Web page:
First of all, read to your children! Studies show that reading to your child can begin before the age of six months, as soon as they’re able to enjoy the images and pictures inside of their books. Children have varying attention spans and you should keep in mind not to push too far past these limits and not to force them to read, as children tend to dislike things they are forced to do when it’s not on their own determinism. You can read to your child or have them read you, or take turns.
First, make sure your child is well-rested and well-fed. A well-balanced diet, with nutritious meals at breakfast, lunch, and dinner, and healthy snacks after school, has been shown to improve academic performance in children. Kids also need to be well-rested in order to focus during the day.
Full time mother and business woman Consolata Ugboko from Nigeria took the time last month to post a review about Danny the Dragon Meets Jimmy.
And a pleasant review it was! I do hope you’ll visit her site to read the review and leave her a comment. Click here and scroll down to the blog entry from January 21st 2010.
If your child is clearly upset or unable to figure things out, or if his teacher isn’t giving him the help he needs during the school day, you should step in and work out the child’s misunderstandings. The idea is to keep your child winning. Academic confusions can build up over time so that kids may eventually take a loss on studies. You will help to create independent learners by making sure they understand the basics of arithmetic, reading, grammar, etc. so that as they progress in school, they’ll be able to grasp new lessons and apply what they learn effectively.
Last year I had the pleasure of visiting and sharing my delightful Danny the Dragon Meets Jimmy children’s book with the children at Shriners Hospital of Tampa. Keep reading to hear all about this wonderful experience:
First of all, maintain eye contact, looking at your child when you talk to him, Tina says. Talking over his shoulder while he watches TV or calling to him from another room is not conducive to communicating effectively. Turn off the TV for a minute and kneel down to your child’s level so that you’re facing each other, Tina advises, and then go ahead and talk to him.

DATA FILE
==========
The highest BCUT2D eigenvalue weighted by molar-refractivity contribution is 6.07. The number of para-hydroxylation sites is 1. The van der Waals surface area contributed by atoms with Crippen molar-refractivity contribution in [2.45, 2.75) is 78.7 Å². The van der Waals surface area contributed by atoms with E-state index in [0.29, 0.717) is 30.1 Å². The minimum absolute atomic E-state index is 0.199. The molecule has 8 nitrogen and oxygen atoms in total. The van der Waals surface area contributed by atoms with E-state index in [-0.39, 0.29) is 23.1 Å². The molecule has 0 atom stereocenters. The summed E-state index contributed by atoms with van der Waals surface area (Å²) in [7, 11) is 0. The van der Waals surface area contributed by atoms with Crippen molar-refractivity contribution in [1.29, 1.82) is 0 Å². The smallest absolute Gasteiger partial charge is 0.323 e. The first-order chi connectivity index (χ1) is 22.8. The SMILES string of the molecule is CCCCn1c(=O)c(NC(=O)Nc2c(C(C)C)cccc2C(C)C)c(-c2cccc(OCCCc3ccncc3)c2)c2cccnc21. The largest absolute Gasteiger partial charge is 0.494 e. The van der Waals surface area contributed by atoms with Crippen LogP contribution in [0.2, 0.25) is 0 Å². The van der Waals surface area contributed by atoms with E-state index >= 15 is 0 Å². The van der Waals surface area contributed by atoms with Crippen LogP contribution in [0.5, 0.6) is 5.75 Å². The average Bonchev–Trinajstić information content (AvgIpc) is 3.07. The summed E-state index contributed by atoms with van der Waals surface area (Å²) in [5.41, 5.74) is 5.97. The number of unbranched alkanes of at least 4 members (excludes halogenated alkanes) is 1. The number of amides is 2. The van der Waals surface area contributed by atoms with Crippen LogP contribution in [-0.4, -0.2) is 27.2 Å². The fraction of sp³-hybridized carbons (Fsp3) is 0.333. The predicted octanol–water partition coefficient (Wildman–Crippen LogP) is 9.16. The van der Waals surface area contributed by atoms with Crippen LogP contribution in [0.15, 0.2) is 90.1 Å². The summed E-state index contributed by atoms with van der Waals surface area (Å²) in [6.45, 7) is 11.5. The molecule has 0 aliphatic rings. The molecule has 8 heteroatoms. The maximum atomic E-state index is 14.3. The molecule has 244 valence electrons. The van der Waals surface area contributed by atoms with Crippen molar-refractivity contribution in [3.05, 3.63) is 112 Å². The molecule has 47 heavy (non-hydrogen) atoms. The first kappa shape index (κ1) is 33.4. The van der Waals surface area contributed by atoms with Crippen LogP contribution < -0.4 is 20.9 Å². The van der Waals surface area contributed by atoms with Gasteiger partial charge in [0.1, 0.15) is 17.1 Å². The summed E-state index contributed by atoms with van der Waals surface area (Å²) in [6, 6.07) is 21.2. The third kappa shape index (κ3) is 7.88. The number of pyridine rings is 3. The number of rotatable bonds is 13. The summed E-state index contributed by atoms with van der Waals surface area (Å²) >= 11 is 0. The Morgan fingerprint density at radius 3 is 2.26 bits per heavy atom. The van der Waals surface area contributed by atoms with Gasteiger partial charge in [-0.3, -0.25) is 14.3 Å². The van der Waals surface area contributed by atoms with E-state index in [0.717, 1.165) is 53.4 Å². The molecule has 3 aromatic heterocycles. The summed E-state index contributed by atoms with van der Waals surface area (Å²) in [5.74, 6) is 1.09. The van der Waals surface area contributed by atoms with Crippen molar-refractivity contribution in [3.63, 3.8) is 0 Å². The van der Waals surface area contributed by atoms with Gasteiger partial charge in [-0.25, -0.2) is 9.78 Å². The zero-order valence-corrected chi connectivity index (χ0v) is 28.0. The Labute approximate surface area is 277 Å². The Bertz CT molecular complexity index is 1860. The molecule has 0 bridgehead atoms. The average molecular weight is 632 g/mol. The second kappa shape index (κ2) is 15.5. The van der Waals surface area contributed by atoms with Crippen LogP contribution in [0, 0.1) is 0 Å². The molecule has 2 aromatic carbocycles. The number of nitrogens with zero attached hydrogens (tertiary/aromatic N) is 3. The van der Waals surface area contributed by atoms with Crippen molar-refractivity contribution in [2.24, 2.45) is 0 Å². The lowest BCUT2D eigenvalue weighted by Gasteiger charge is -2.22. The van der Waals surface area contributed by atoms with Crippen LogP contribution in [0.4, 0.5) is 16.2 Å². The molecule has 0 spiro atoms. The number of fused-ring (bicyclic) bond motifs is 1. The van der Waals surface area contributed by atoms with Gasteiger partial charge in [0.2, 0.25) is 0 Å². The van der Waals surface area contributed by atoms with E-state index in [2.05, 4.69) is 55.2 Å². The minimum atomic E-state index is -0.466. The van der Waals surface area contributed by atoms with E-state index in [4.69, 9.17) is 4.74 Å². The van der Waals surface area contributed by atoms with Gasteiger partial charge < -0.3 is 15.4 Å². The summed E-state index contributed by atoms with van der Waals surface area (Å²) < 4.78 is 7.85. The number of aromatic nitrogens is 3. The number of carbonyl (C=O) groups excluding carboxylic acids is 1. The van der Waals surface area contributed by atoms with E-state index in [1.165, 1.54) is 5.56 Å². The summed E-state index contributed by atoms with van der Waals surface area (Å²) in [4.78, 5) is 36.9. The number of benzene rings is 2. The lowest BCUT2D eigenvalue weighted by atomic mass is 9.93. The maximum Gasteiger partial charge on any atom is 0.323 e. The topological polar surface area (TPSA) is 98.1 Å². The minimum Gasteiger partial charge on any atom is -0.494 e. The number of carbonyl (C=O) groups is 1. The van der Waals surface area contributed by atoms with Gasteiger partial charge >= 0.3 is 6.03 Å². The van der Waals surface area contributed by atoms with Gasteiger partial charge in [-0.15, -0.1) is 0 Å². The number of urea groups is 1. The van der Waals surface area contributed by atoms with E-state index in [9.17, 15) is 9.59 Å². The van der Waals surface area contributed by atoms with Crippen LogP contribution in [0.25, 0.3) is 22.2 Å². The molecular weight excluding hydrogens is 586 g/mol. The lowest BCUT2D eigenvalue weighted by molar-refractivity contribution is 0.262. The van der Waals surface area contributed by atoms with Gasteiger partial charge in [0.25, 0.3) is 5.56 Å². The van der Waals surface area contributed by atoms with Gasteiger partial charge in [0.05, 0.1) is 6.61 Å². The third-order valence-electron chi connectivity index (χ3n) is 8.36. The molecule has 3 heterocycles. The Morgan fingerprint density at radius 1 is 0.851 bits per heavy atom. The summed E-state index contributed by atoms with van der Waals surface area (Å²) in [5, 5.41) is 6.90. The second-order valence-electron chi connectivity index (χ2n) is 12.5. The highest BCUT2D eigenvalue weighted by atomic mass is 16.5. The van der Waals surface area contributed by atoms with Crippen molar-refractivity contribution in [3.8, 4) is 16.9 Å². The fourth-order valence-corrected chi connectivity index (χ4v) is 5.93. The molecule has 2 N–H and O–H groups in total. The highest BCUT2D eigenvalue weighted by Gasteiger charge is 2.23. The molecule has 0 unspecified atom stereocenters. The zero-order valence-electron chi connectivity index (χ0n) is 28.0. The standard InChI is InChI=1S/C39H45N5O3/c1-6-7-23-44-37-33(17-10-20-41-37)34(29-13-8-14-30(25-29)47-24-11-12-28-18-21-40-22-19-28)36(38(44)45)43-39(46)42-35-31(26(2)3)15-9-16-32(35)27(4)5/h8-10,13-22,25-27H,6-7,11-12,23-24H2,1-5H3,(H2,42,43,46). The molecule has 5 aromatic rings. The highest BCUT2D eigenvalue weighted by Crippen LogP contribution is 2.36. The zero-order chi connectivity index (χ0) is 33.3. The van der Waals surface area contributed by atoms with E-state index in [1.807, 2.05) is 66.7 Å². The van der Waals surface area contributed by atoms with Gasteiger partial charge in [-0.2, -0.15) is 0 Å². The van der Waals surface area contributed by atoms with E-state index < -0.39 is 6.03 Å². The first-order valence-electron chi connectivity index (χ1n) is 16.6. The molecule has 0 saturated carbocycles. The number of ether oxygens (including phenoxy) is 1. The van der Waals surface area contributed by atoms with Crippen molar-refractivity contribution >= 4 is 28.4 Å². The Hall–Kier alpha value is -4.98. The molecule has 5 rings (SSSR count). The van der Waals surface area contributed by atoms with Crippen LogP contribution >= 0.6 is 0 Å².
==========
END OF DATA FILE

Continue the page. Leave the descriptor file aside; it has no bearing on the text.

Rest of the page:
Adline Ghani from Malaysia and of the website “Writing by Moonlight” has posted a most wonderful review of my book Danny the Dragon Meets Jimmy.
I am so pleased to share this with you and I do hope that you leave a comment at Adline’s beautiful website. Click here to read the review.
What exactly should you look for in a healthy, well-balanced lunch? You should make sure to include whole grains, fruits and vegetables, calcium, and lean protein. The USDA has daily recommendations for children for each of these food groups, and you should aim to provide as much as possible in each category when preparing your child’s lunch.
First of all, consistency is key. Except for when extracurricular activities interfere, your child should aim to do his homework at the same time every day as part of his daily afterschool routine. You can test to see when the best time is for homework. Make sure your child has eaten a healthy, high-protein snack before he begins his homework, and studies have shown that many children perform work better after physical exercise, which can increase a child’s concentration.
A recent study shows that preschoolers who were given probiotic supplements twice a day were less likely to experience fevers, coughs, and runny noses than preschoolers who weren’t taking any during flu season. Probiotics are “good germs,” which promote a healthy balance between good and bad bacteria and between good bacteria and yeast in the digestive system. As a result, immunity is boosted.